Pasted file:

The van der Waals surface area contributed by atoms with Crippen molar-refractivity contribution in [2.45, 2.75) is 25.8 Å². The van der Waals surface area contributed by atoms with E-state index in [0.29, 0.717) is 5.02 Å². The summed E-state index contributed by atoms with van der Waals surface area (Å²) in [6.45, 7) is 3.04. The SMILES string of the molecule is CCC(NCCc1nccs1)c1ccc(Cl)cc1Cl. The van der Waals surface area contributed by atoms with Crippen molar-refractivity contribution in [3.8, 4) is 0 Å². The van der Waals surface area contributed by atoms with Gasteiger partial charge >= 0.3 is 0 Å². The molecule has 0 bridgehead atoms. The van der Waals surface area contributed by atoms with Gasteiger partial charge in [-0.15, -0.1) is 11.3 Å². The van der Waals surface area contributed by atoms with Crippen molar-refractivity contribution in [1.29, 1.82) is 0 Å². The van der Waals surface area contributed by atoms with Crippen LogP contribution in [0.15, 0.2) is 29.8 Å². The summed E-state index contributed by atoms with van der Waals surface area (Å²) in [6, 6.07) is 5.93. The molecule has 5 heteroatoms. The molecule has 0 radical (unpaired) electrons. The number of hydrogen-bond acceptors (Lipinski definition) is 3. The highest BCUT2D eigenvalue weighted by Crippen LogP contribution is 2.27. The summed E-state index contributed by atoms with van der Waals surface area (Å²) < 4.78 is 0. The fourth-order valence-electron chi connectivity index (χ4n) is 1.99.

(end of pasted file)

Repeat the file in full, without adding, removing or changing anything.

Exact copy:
The van der Waals surface area contributed by atoms with Crippen molar-refractivity contribution in [2.45, 2.75) is 25.8 Å². The van der Waals surface area contributed by atoms with E-state index in [0.29, 0.717) is 5.02 Å². The summed E-state index contributed by atoms with van der Waals surface area (Å²) in [6.45, 7) is 3.04. The SMILES string of the molecule is CCC(NCCc1nccs1)c1ccc(Cl)cc1Cl. The van der Waals surface area contributed by atoms with Crippen molar-refractivity contribution in [3.8, 4) is 0 Å². The van der Waals surface area contributed by atoms with Gasteiger partial charge >= 0.3 is 0 Å². The molecule has 0 bridgehead atoms. The van der Waals surface area contributed by atoms with Gasteiger partial charge in [-0.15, -0.1) is 11.3 Å². The van der Waals surface area contributed by atoms with Crippen molar-refractivity contribution in [1.29, 1.82) is 0 Å². The van der Waals surface area contributed by atoms with Crippen LogP contribution in [0.15, 0.2) is 29.8 Å². The summed E-state index contributed by atoms with van der Waals surface area (Å²) in [6, 6.07) is 5.93. The molecule has 5 heteroatoms. The molecule has 0 radical (unpaired) electrons. The number of hydrogen-bond acceptors (Lipinski definition) is 3. The highest BCUT2D eigenvalue weighted by Crippen LogP contribution is 2.27. The summed E-state index contributed by atoms with van der Waals surface area (Å²) < 4.78 is 0. The fourth-order valence-electron chi connectivity index (χ4n) is 1.99.